KERA News | News for North Texas

Top Stories

Courtesy of the Dallas Zoo

Taking A Great Ape's Blood Pressure Isn't Easy. The Dallas Zoo Has Been Trying For Years

For the past few years, the Dallas Zoo has been trying to get an accurate blood pressure reading for their gorillas – without having to put them to sleep. It’s part of a national effort across several accredited zoos to better understand cardiovascular health in apes to prevent heart disease in captivity.

Read More

The High Five

KERA takes a look at five stories that have North Texas talking — buzz from D-FW and across the state.

Shutterstock

The top local stories this afternoon from KERA News:

Here in North Texas the Dallas Zoo is working to make their gorillas more heart-healthy. To do that, they’re trying to get an accurate blood pressure reading for the animals. But that’s been quite a challenge. KERA's Stephanie Kuo visited the zoo and found out it takes months of training and trust.

Courtesy of the Dallas Zoo

For the past few years, the Dallas Zoo has been trying to get an accurate blood pressure reading for their gorillas – without having to put them to sleep.

It’s part of a national effort across several accredited zoos to better understand cardiovascular health in apes to prevent heart disease in captivity.

From Texas Standard:

Following this year's contentious regular and special sessions at the Capitol, the divide between the Legislature's upper and lower chambers couldn’t be more apparent. Many of the priorities of Gov. Greg Abbott and Lt. Gov. Dan Patrick, like the hotly debated transgender bathroom bill and sanctuary cities law, didn't fly in the House.

Senate Republicans' latest plan to overhaul the U.S. health care system ends with a massive shift of federal money from states that expanded Medicaid — and are largely dominated by Democrats — to those that refused to expand.

Updated at 3:36 p.m. ET

President Trump ordered new economic sanctions Thursday against any bank or other company doing business with North Korea, in response to Pyongyang's renegade nuclear program.

The move is designed to tighten the economic screws on North Korean leader Kim Jong Un, in hopes of halting his development of nuclear warheads and the missiles to deliver them.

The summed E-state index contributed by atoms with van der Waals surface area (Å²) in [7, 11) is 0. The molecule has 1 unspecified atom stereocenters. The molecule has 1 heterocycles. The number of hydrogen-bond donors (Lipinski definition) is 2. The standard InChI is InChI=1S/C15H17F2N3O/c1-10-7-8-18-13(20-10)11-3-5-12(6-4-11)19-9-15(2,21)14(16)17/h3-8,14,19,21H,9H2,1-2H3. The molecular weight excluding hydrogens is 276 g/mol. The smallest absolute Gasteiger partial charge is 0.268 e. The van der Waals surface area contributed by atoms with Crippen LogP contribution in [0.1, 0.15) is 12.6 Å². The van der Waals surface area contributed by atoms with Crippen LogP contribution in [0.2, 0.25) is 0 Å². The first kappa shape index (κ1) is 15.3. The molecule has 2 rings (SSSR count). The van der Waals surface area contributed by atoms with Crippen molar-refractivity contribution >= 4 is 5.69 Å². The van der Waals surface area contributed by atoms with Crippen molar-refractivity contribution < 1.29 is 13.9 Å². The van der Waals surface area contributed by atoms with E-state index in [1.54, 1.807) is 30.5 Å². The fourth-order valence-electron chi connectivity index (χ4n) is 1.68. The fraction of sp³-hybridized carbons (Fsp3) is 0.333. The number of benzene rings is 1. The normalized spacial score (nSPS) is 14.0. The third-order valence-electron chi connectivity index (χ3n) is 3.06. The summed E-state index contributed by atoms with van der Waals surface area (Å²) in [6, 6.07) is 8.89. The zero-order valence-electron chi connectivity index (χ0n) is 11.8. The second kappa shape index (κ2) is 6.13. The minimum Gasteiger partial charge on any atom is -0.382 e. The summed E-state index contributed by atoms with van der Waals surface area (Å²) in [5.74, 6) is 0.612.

Back-to-back natural disasters in Mexico and across the Caribbean have left millions of people reeling.

Updated at 4:35 p.m. ET

A strong earthquake that hit Mexico City and other central areas has killed at least 273 people, officials say. Search teams are working feverishly to find any survivors who were trapped.

Stella M Chávez / KERA News

Richardson high school students got to rub shoulders with music industry insiders on Wednesday, including Grammy award winners.

The professionals were in North Texas for Career Day, an event organized by the Grammy Museum.

Shutterstock

The top local stories this morning from KERA News: High school students from Richardson ISD got to rub shoulders with Grammy award winners for a career day event organized by the Grammy Museum.

National Weather Service / Twitter

Five stories that have North Texas talking: When it’s going to rain in D-FW?; endangered sea turtles are doing well on Padre Island; Sarah Jaffe plays the KXT studio; and more.

Pages

Latest from NPR

Saudi journalist Jamal Khashoggi will not be going home anytime soon. His opinion piece in The Washington Post has drawn fire in the Saudi press, all because he dared write about a crackdown on free speech in the kingdom.

Aliou Touré told me not too long ago, "When you write a song about racism, it's a big deal." Touré is lead singer of Songhoy Blues, a band from Mali.

He said this in the context of the band's new song "One Colour," off their new album, "Résistance."

The song was recorded with a school children's choir in London. Touré says recording with kids made him optimistic about the future, especially if adults take the moment to learn from them.

A
Morne Hardenberg/Shark Explorers 

When Alison Kock was a little girl, her father would take her out fishing for lobster. That was when she started to foster her passion for the ocean — and sharks.

While fishing, shysharks would sometimes get caught in the crawfish nets. Kock watched as the sharks would wrap their tails around their heads and cover their eyes.

“I was really concerned," Kock says. "My dad said to me, ‘Listen, they'll be fine. Just pick them up, kiss them on the nose and release them back into the water.’”

When Hurricane Maria smashed into the tiny island of Dominica in the Eastern Caribbean earlier this week, phone service went down, virtually cutting off the island. But within hours, amateur radio operators got on the air and have been providing a vital link to the outside world.

From Texas Standard:

Following this year's contentious regular and special sessions at the Capitol, the divide between the Legislature's upper and lower chambers couldn’t be more apparent. Many of the priorities of Gov. Greg Abbott and Lt. Gov. Dan Patrick, like the hotly debated transgender bathroom bill and sanctuary cities law, didn't fly in the House.

Think

History, science, politics, books and more with Krys Boyd.

Our Most Popular Stories

www.flickr.com/photos/davehensley/

Here Are 39 Things You Should Do In Texas Before You Die

Texas Independence Day is March 2. (On that day, back in 1836, the Texas Declaration of Independence was adopted at Washington-on-the-Brazos.) So, to celebrate, the KERA News staff figured we’d come up with a list of quintessential Texas experiences – a list of things you should do in the Lone Star State before you kick the bucket.

Read More

Curated stories from KERA sent to your inbox.

One Crisis Away: No Place To Go

West Dallas has been on the financial edge for generations. And that's just now starting to change.